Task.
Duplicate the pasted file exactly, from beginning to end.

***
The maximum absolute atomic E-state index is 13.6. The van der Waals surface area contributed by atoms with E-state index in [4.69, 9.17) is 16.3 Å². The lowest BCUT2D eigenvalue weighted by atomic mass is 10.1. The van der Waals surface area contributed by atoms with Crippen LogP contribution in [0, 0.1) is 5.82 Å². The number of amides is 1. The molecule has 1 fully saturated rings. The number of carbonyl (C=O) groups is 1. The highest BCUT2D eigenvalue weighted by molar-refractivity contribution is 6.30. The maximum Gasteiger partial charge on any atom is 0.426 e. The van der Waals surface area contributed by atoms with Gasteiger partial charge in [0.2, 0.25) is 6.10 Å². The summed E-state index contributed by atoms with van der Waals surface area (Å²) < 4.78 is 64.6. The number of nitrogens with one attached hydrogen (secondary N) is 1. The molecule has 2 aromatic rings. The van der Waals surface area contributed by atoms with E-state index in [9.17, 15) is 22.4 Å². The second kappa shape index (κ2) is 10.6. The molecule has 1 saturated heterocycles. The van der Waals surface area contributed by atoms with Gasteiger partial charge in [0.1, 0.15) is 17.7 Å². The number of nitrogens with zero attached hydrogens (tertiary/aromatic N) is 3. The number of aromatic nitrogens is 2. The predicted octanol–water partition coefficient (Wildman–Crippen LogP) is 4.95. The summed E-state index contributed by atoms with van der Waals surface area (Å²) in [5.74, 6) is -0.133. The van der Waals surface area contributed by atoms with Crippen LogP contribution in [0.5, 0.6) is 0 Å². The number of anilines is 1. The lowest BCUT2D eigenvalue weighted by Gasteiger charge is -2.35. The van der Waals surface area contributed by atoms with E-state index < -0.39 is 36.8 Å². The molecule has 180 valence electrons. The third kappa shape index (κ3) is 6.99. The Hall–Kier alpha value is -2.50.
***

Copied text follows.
The maximum absolute atomic E-state index is 13.6. The van der Waals surface area contributed by atoms with E-state index in [4.69, 9.17) is 16.3 Å². The lowest BCUT2D eigenvalue weighted by atomic mass is 10.1. The van der Waals surface area contributed by atoms with Crippen LogP contribution in [0, 0.1) is 5.82 Å². The number of amides is 1. The molecule has 1 fully saturated rings. The number of carbonyl (C=O) groups is 1. The highest BCUT2D eigenvalue weighted by molar-refractivity contribution is 6.30. The maximum Gasteiger partial charge on any atom is 0.426 e. The van der Waals surface area contributed by atoms with Gasteiger partial charge in [0.2, 0.25) is 6.10 Å². The summed E-state index contributed by atoms with van der Waals surface area (Å²) < 4.78 is 64.6. The number of nitrogens with one attached hydrogen (secondary N) is 1. The molecule has 2 aromatic rings. The van der Waals surface area contributed by atoms with E-state index in [9.17, 15) is 22.4 Å². The second kappa shape index (κ2) is 10.6. The molecule has 1 saturated heterocycles. The van der Waals surface area contributed by atoms with Gasteiger partial charge in [0.1, 0.15) is 17.7 Å². The number of nitrogens with zero attached hydrogens (tertiary/aromatic N) is 3. The number of aromatic nitrogens is 2. The predicted octanol–water partition coefficient (Wildman–Crippen LogP) is 4.95. The summed E-state index contributed by atoms with van der Waals surface area (Å²) in [5.74, 6) is -0.133. The van der Waals surface area contributed by atoms with Crippen LogP contribution in [0.5, 0.6) is 0 Å². The number of anilines is 1. The lowest BCUT2D eigenvalue weighted by Gasteiger charge is -2.35. The van der Waals surface area contributed by atoms with E-state index < -0.39 is 36.8 Å². The molecule has 180 valence electrons. The third kappa shape index (κ3) is 6.99. The Hall–Kier alpha value is -2.50.